Asphalt 3D Hands-On

We hop inside a Bugatti Veyron and take this arcade racer for a spin.


If you can remember all the way back to November of 2004, you might recall an original DS launch title by the name of Asphalt: Urban GT. This arcade racer earned itself a nice little 7.5 rating from GameSpot, marking one of the few quality releases during the modest launch of the original DS. Now, the series is back for the launch of the 3DS, amidst much more third-party competition. Here at Nintendo’s New York 3DS media event, we’ve just had the chance to play the game and see how it’ll stack up against other games slated to arrive alongside Nintendo’s new 3D handheld.

Who's Making It: Asphalt 3D is being developed by Gameloft, a company that’s worked with traditional handhelds before (including the aforementioned Asphalt: Urban GT), but it has recently found terrific success developing for the rapidly growing iPhone game market.

What It Looks Like: Aside from the ridiculous amount of nitro boost pouring out of your car when you hit the turbo button, Asphalt 3D has a pretty realistic look for an arcade racer. You can chalk that up to the fact that it’s got more than 40 licensed vehicles from Lamborghini sports cars to Ducati motorcycles, as well as 17 tracks set in real-world cities, such as San Francisco and Paris.

How It Uses 3D: It’s hard to really pick up on the 3D visuals when you’re playing the game because everything moves by you so quickly, but once you slow down, you can get a better sense of how Asphalt 3D uses this newfangled technology. Specifically, you can jump into the Garage mode and ogle, say, your Lamborghini Murcielago or your Bugatti Veyron as they spin around on an elegant podium. As one neat little feature, you can use the 3DS motion-sensing gyroscope to move the system around, which also affects the camera angle your viewing the car at in Garage mode.

What You Do: Asphalt 3D is a pretty basic arcade racer where the rubber meets the road, but there are quite a few different game modes and other various features.. Among the eight different game modes is Vigilante, an elimination mode where every so often the last-place racer is cut from competition, and High Speed Chase, a Need for Speed-inspired mode where you have to outrun the cops. Ubisoft tells us that the career mode will last about 18 hours, giving you the option to customize your new rides along the way with a decal editor.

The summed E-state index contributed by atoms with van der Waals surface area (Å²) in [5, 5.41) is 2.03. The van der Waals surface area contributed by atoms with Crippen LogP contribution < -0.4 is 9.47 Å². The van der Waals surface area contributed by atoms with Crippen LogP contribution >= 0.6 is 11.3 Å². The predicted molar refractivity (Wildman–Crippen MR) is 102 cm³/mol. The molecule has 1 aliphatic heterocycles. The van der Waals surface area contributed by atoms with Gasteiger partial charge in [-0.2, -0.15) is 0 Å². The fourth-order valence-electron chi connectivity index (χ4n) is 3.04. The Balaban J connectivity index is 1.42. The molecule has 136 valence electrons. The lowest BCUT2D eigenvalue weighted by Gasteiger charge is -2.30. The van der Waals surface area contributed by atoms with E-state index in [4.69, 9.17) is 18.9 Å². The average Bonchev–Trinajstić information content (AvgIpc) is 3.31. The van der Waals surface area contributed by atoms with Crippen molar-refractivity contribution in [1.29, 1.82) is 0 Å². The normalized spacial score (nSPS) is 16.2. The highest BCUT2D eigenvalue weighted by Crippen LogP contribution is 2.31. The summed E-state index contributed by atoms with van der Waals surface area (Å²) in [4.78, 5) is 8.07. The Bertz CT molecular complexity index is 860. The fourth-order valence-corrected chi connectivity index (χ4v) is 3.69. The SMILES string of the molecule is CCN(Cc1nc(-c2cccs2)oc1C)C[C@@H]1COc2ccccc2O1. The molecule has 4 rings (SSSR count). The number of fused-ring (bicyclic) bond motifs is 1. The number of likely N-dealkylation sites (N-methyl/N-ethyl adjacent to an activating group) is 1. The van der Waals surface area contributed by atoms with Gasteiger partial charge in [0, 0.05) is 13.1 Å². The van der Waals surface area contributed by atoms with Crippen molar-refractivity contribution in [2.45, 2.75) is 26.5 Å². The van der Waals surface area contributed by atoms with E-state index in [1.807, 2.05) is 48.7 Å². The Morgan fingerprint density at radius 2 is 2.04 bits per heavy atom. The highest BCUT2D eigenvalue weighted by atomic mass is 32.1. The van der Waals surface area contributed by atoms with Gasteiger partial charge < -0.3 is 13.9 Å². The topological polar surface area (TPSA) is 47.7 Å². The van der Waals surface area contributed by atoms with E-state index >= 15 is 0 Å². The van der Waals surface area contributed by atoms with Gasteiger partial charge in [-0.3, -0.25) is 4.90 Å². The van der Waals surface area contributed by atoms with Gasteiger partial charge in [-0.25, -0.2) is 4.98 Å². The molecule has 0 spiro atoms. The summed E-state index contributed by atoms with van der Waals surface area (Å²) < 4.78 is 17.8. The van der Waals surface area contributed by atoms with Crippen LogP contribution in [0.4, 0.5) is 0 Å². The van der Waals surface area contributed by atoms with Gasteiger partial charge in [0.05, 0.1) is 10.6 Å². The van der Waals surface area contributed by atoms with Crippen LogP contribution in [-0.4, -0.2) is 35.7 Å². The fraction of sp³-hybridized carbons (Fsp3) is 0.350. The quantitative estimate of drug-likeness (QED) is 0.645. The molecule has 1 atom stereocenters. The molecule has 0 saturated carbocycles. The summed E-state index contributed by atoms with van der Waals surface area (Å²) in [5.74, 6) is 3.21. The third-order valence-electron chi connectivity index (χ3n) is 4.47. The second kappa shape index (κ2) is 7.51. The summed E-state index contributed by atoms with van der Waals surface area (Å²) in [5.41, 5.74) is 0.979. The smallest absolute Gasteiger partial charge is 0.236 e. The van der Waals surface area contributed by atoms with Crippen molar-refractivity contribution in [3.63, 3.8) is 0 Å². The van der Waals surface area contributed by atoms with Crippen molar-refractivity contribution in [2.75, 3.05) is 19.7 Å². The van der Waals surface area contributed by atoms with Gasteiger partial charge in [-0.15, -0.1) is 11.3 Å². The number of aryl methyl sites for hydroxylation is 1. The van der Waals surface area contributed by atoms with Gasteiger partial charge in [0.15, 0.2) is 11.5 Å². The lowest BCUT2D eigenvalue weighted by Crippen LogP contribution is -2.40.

How It Plays: Asphalt 3D controls well enough in terms of car handling, but we had a problem with the way controls are mapped. Basically, you hit the A button to accelerate, B to brake, R to use any nitro boost power-ups you’ve picked up on the track, and L to switch camera views. In our experience, rolling your thumb around to switch between braking and accelerating was a little awkward--we’d much preferred to map the brake to the L button to give our thumb the chance to sit tight on the gas pedal and alleviate those awkward micro-movements you need to brake. Unfortunately, there’s no alternate control option to do so that we could find. But aside from that little issue, Asphalt 3D controls fine, allowing you to maintain a pretty good control of your car even when going full throttle on the turbo.

What We Say: Aside from slightly awkward control inputs, Asphalt 3D looks like a solid if unspectacular arcade racer. Nothing about it really seems to be pushing the genre forward, but it nonetheless strikes us as a well-made game with a number of different features to maintain your attention. We’ll see how the final product turns out when it’s released shortly after the 3DS.

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